Have no fear – we won't let the Big Bad Wolf get to these cuties!
Three micro pigs from Petpiggies breeding center in Bedfordshire, England, couldn't be any more adorable at bath time. (Warning: It's possible to pig out on this video all day long!)
When the government shut down on Tuesday, so did our hearts. (Insert violin.)
You see, amid all of the uncertainty and talk of furloughing that, to our surprise, has nothing to do with furry animals, we no longer can watch the Smithsonian's National Zoo panda cam. Or the octopus cam. Or the cheetah cam. We'd take the naked mole rat cam at this point, but that's gone dark, too.
With no end in sight, here are seven images (including the one on the left) of pandas being pandas because pandas. Panda cam, our love, you've gotten us through so many bad hair days, sleepless nights and breakups, but for now, we just have to focus on filling this void. We know this doesn't change anything, but it's all we have right now.
And the entire world said: Aww!
It was panda-monium – well, the kind you can sleep through – at the Chengdu Research Center of Giant Panda Breeding on Monday, when 14 artificially bred cubs were placed together in a crib for the first time since their birth a few months ago.
While the fluffy babies weren't particularly into posing for pictures, they managed to make a memorable debut nonetheless, adorably snoozing through their time in the spotlight. Other times, keepers held up the tiny black and white cubs, whose eyesight is not yet fully developed.
Like the coolest of New Yorkers – hashtag Hannah Horvath! – the kittens recently rescued from the city's subway tracks are living it up in Brooklyn.
And while we don't expect them to shut down the club with the cast of Girls like they shut down the B and Q lines for more than an hour last Thursday, the kittens, named Arthur and August, are adjusting to their new Bushwick foster home.
"They're still really shy. I think they've been stray for a while," Steven Liu, 25, who's fostering the felines in his duplex, tells New York's Daily News. "We're not thinking about giving them a bath yet – they're still really scared."
Cats apparently aren't the only ones with nine lives.
Actress Melissa Gilbert saved a tiny rabbit from the clutches of her feline, and she plans to nurse the critter back to health.
"Rescued from the jaws of death," Gilbert, 49, wrote alongside an Instagram photo of the small animal, which she has named Hazel. Cuddling the bunny in another pic, she wrote, "Look what the cat brought in. Going to get her big and strong then release her in the garden."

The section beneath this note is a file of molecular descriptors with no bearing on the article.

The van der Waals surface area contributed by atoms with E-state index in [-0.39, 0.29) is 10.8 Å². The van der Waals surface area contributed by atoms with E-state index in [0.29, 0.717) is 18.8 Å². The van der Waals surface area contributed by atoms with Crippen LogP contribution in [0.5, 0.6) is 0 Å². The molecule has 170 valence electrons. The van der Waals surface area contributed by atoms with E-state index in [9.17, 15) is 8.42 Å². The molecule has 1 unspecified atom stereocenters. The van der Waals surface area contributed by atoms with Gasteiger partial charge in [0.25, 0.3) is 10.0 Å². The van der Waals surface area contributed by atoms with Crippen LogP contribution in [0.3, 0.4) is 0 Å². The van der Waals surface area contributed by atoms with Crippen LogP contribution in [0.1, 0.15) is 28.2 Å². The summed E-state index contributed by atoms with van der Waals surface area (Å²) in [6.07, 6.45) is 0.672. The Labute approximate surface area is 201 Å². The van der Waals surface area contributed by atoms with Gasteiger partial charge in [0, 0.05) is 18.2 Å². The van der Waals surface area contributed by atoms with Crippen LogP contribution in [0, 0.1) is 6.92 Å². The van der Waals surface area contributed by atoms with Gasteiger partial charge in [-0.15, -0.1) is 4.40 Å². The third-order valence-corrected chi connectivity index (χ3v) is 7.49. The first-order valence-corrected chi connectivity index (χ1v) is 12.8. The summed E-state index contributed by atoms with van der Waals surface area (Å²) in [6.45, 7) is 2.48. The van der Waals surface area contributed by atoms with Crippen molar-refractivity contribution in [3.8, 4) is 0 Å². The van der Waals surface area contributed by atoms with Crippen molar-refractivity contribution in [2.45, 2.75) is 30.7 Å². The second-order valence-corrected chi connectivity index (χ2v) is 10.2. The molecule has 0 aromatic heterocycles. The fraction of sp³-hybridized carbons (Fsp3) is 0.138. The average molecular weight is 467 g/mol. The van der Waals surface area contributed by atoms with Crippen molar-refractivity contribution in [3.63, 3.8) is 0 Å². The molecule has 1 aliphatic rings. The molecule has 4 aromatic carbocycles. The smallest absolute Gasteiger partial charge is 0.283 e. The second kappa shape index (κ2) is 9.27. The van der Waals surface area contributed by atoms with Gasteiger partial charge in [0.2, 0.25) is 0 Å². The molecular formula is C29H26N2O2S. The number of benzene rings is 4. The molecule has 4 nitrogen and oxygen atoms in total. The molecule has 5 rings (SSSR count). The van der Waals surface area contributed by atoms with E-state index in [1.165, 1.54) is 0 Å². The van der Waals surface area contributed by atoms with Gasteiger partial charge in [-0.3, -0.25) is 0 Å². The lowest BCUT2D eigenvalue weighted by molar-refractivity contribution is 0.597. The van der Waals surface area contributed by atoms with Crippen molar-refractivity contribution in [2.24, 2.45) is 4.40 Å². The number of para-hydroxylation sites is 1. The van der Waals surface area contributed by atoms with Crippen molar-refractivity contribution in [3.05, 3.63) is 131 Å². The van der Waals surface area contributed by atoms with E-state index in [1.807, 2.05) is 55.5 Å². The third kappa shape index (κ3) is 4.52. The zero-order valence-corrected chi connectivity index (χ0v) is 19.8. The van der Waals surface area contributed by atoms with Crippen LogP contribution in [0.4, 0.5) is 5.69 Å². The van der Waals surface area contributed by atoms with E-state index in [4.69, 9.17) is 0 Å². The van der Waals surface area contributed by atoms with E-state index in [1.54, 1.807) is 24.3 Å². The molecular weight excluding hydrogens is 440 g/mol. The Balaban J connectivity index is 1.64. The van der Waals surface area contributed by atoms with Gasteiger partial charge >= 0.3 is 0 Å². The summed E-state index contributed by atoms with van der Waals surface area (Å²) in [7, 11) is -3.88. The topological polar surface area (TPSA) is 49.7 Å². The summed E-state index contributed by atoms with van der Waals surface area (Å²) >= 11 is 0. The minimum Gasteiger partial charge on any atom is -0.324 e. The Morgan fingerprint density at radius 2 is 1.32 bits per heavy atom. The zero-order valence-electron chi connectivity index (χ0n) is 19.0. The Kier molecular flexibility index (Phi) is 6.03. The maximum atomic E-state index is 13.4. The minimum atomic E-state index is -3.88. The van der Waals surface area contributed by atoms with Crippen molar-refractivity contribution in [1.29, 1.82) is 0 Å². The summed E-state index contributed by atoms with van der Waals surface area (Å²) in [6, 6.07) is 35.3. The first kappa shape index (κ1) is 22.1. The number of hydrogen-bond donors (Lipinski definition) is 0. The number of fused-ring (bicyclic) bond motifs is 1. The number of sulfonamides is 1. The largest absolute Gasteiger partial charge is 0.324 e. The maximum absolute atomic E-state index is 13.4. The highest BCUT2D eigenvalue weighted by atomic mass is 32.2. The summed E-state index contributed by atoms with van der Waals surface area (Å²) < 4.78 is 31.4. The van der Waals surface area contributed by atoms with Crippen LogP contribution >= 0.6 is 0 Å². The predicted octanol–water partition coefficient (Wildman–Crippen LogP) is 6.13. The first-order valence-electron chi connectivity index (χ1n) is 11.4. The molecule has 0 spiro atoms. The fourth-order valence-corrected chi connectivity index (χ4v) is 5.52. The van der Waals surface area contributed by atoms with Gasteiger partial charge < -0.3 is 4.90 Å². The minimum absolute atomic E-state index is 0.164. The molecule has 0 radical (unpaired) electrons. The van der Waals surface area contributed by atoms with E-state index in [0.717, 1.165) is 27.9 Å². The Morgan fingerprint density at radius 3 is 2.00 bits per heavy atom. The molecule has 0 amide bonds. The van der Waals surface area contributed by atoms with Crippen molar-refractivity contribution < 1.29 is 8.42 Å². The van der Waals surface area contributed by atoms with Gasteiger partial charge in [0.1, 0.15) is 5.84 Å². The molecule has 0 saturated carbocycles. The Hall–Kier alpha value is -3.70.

Fur's flying for Internet sensation Colonel Meow – and we're not just referring to the Grumpy Cat-like expression on his face.
The Himalayan-Persian mix with fur measuring 9 inches broke the record for the cat with the longest fur, reports the Guinness World Records.
That's a whole lot of vacuuming.
"Literally everything has hair on it in the house," say Los Angeles-based owners Anne Marie Avey and Eric Rosario in a joint statement. They add that they "proudly display to others that you are a proud cat owner by the copious amount of hair on our clothes."
A giant panda gave birth at Washington's National Zoo on Friday, causing buzz among fans as they flocked to a panda cam's live feed to hear the cub squeal and watch the mother immediately start caring for it.
The zoo said Mei Xiang gave birth at 5:32 p.m. Friday, two hours after her water broke. Zoo officials said the panda team heard the cub vocalize and that the mother picked it up immediately and began cradling and caring for it.
"WE HAVE A CUB!! Born at 5:32 p.m. this evening," the zoo Tweeted.
"I'm glued to the new panda cams and thrilled to hear the squeals, which appear healthy, of our newborn cub," said Dennis Kelly, director of the Smithsonian's National Zoo.
All hail King Rambo?
With more than 300,000 followers, this 4-year-old Holland Lop bunny is definitely ruling Instagram. He and his brother Eddy, a 7-year-old Lionhead mix, have attracted friends from all over the world for their cottontail cuteness, which they happily show off in more than 2,000 photos and videos (including this one of Rambo looking royally awesome in a bejeweled gold crown).
We know the last thing you want to hold is that black and white fiend called a raccoon that rummages through your trash at night. But what if we told you there's a cuter, cuddlier version of it?
Well, start spreading your arms.
Researchers have discovered a new species of mammal called the olinguito, a teddy bear-faced creature that's most similar to a dog, cat or bear, reports the Associated Press. Though new species are regularly discovered, this kind of find, a mammal, is far rarer and hasn't happened in about 35 years.
The raccoon-sized animals travel by jumping from tree to tree in the forests of Ecuador and Colombia at night – but that's not the reason why they haven't been identified earlier.
Is that cat performing at New York's Shakespeare in the Park?
No, that would be a stretch. But what is literally a stretch is this British Shorthair jumping eight inches off the ground in desperate pursuit of a tortoiseshell butterfly in Denmark.
And lucky for 8-year-old Misha, her owner, and photographer, Kemal Selimovic was there to bear witness.
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